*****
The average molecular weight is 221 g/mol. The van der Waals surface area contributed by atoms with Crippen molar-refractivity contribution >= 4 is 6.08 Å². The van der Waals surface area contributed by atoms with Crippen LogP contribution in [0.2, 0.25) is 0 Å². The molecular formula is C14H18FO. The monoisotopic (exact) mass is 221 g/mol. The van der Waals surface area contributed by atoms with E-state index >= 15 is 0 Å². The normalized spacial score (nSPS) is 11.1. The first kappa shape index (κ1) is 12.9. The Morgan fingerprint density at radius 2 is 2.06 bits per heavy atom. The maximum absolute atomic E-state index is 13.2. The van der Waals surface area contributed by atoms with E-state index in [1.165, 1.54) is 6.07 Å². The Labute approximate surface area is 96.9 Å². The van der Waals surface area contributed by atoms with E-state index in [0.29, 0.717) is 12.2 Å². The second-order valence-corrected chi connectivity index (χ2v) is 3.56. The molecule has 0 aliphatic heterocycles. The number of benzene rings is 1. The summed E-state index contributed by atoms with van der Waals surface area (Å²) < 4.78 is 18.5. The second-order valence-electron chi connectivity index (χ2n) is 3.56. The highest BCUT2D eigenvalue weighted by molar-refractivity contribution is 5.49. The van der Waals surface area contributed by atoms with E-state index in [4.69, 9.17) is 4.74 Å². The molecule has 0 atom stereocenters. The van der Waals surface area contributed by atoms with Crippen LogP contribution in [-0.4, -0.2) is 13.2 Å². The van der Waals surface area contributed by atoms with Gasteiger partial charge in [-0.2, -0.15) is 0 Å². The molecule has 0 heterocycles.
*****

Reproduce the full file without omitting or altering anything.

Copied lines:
The average molecular weight is 221 g/mol. The van der Waals surface area contributed by atoms with Crippen molar-refractivity contribution >= 4 is 6.08 Å². The van der Waals surface area contributed by atoms with Crippen LogP contribution in [0.2, 0.25) is 0 Å². The molecular formula is C14H18FO. The monoisotopic (exact) mass is 221 g/mol. The van der Waals surface area contributed by atoms with E-state index >= 15 is 0 Å². The normalized spacial score (nSPS) is 11.1. The first kappa shape index (κ1) is 12.9. The Morgan fingerprint density at radius 2 is 2.06 bits per heavy atom. The maximum absolute atomic E-state index is 13.2. The van der Waals surface area contributed by atoms with E-state index in [1.165, 1.54) is 6.07 Å². The Labute approximate surface area is 96.9 Å². The van der Waals surface area contributed by atoms with E-state index in [0.29, 0.717) is 12.2 Å². The second-order valence-corrected chi connectivity index (χ2v) is 3.56. The molecule has 0 aliphatic heterocycles. The number of benzene rings is 1. The summed E-state index contributed by atoms with van der Waals surface area (Å²) < 4.78 is 18.5. The second-order valence-electron chi connectivity index (χ2n) is 3.56. The highest BCUT2D eigenvalue weighted by molar-refractivity contribution is 5.49. The van der Waals surface area contributed by atoms with E-state index in [4.69, 9.17) is 4.74 Å². The molecule has 0 atom stereocenters. The van der Waals surface area contributed by atoms with Crippen LogP contribution in [-0.4, -0.2) is 13.2 Å². The van der Waals surface area contributed by atoms with Gasteiger partial charge in [-0.2, -0.15) is 0 Å². The molecule has 0 heterocycles.